Passing Observations 104

Dr Vernon Coleman

This is a long standing series of small items which have caught my eye or mind and which seem relevant, startling, amusing or all three. Occasionally, items which appear here may return as a longer piece. Mostly they will not.

1. `If I had to make an axe I wouldn’t know how to take the ore from the ground, turn it into iron and make an axe head. So, in a way I, who live in an era where we’ve landed men on the moon, am actually more primitive than stone age man.’ – Terry Nation, creator of `Dr Who’ and `Survivors’.

2. The best `buy’ of all time was when the US bought Alaska from the Russian Government in 1867. The Americans paid $7.2 million and the purchase was described by many as a waste of money. However, when oil was discovered the purchase seemed good value. It is estimated that Alaska currently has oil reserves worth in excess of $4 trillion.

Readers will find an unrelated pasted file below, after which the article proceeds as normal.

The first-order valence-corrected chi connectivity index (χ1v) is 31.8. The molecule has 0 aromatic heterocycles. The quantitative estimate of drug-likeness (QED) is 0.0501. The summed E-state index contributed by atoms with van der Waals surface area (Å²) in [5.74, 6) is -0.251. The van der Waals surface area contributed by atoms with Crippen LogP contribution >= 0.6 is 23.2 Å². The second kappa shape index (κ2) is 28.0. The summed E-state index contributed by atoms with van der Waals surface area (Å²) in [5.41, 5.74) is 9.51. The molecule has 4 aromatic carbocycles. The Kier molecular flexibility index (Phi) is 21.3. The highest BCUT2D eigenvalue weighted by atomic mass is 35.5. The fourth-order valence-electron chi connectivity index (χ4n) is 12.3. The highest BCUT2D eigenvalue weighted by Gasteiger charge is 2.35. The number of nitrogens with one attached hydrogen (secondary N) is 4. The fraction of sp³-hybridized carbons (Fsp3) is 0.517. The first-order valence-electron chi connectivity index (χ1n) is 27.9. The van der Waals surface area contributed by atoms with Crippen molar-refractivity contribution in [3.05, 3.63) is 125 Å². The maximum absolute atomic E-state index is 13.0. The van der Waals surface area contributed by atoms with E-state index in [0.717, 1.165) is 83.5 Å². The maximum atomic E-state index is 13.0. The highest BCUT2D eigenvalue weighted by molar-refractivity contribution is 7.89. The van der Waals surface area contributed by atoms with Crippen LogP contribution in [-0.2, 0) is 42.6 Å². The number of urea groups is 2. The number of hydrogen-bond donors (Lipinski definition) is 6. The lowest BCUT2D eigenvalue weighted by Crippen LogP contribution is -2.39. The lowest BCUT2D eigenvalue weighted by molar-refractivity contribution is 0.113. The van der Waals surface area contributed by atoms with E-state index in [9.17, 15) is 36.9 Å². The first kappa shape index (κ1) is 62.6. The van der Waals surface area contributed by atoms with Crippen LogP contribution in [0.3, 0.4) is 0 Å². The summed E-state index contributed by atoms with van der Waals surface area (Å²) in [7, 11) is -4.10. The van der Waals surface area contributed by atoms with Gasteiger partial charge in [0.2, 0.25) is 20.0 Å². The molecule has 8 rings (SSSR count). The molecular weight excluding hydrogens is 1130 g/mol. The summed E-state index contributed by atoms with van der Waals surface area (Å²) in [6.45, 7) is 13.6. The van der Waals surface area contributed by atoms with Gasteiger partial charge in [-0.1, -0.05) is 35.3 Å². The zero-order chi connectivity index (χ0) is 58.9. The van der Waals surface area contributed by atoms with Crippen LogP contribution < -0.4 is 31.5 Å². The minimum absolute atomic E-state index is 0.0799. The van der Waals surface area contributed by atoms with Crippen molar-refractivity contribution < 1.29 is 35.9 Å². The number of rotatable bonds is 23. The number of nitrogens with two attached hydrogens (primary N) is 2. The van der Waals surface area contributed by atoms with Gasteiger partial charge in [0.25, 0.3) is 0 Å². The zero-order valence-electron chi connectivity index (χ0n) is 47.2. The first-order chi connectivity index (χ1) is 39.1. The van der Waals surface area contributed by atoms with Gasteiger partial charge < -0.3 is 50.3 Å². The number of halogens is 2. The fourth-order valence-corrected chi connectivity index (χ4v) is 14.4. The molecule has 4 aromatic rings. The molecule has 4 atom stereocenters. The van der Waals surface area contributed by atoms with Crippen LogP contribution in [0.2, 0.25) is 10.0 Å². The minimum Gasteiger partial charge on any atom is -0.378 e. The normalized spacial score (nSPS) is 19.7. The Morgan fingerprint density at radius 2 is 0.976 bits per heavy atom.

3. Over the last seven years the number of civil servants in the UK has risen by over a fifth to 485,000. Brexit and the fake pandemic are blamed for the rise in wasteful, unproductive jobs.

4. We have become a nation of milquetoasts.

5. Newspapers are now inaccurate and prejudiced. But television news is worse. News is an adaptable and adjustable commodity. If a newspaper’s advertising sales staff have sold X pages of ads, the paper will print X plus Y pages, where Y is the number of editorial pages allowed to balance X amount of advertising. If X rises so will Y, so that the paper doesn’t seem to be full of nothing but ads. TV news programmes, on the other hand, don’t have the same flexibility. A 30 minute news programme has to contain 30 minutes of news – less whatever ads are allowed. The result of this is that TV news editors will fill their available minutes with whatever propaganda they are instructed to share. And remember that as far as television is concerned news isn’t news unless there is a camera there taking pictures.